By The Hill Editors - 05/11/10 11:08 AM EDT
Rep. Joe Sestak (D-Pa.)
has pulled ahead of Sen. Arlen Specter (D-Pa.) in two recent polls after
trailing him by 20 points two months ago.
The Senate primary
is next Tuesday, and this race could be decided by campaign tactics or a
gaffe made between now and then.
President Barack ObamaBarack ObamaFive takeaways from money race Trump campaign encouraging surrogates to double down on ballot fraud Trump uses out-of-context line to hit Michelle Obama MORE and
Vice President Joe BidenJoe BidenThe Trail 2016: Election night cliffhanger Armani, Batali among guests at White House state dinner Biden: 'Trust me' on Congress funding cancer research MORE did not want Sestak to run, but he defied them.
Sestak claimed the White House offered him a job if he dropped out of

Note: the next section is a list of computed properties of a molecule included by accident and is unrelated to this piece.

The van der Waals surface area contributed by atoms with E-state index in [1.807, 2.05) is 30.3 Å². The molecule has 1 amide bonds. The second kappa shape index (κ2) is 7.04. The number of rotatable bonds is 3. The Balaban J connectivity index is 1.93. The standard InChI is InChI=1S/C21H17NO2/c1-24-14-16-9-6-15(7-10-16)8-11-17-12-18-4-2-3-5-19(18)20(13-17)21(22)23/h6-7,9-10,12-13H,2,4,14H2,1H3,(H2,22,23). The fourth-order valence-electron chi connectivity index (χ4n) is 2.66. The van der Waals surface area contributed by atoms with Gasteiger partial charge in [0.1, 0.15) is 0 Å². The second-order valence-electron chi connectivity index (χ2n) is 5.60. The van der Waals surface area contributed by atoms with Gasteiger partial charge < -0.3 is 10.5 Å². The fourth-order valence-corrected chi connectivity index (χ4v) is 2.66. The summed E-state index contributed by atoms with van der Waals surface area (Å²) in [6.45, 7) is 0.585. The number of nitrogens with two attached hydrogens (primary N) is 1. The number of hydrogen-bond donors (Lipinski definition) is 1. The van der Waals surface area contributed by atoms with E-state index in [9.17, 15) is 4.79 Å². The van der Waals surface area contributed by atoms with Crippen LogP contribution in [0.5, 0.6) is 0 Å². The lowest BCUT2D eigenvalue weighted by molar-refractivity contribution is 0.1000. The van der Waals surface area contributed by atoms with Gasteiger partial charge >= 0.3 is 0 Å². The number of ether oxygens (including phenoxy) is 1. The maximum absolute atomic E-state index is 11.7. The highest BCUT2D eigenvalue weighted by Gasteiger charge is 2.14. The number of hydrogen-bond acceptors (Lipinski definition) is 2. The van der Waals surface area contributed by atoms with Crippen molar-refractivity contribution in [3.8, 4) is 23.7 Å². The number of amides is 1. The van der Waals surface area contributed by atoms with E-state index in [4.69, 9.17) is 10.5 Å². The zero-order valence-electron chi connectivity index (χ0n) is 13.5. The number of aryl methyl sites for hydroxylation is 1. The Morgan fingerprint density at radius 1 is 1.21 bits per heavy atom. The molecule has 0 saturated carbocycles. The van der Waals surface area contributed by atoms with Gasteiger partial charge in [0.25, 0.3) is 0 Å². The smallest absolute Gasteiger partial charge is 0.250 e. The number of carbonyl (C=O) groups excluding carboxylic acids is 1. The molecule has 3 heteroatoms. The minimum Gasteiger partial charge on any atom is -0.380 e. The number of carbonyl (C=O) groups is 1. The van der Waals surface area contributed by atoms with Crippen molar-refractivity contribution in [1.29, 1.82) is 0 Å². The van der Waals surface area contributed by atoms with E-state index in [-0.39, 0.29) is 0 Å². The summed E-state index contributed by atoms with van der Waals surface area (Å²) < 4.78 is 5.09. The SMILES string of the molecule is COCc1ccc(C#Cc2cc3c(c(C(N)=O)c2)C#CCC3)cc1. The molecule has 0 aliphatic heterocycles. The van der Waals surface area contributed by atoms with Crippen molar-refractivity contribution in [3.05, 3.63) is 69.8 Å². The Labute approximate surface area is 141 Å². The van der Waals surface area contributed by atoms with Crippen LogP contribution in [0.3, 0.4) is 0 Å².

the race, a charge the White House has disputed.
It is worth
noting that Specter, seeking his sixth term in the upper chamber, has
won a lot of close races, most recently against former Rep. Pat Toomey
(R-Pa.) in the 2004 GOP primary.
Sestak has run a very
effective campaign, raising nearly $6 million and challenging Specter on
a variety of issues.
During a recent debate, Sestak noted
that Specter voted for the Iraq war and has been a “career politician.”
countered that Sestak’s retirement from the House could cost Democrats a
seat in the lower chamber this fall, adding that Sestak was a
registered independent before 2006.
Sestak’s candidacy is
helped by the anti-incumbent mood sweeping the country, evidenced by
Sen. Bob Bennett’s (R) defeat in Utah over the weekend.
much will the White House help Specter in the coming days? Obama’s
selection of Elena Kagan did not help Specter, who voted against her
nomination as solicitor general when he was a Republican.
Still, Sestak’s gun-control stance could
hurt him against Toomey in the general.
First things first.
Sestak has to show he can finish off the wily Specter, who probably has a
few tricks up his sleeve.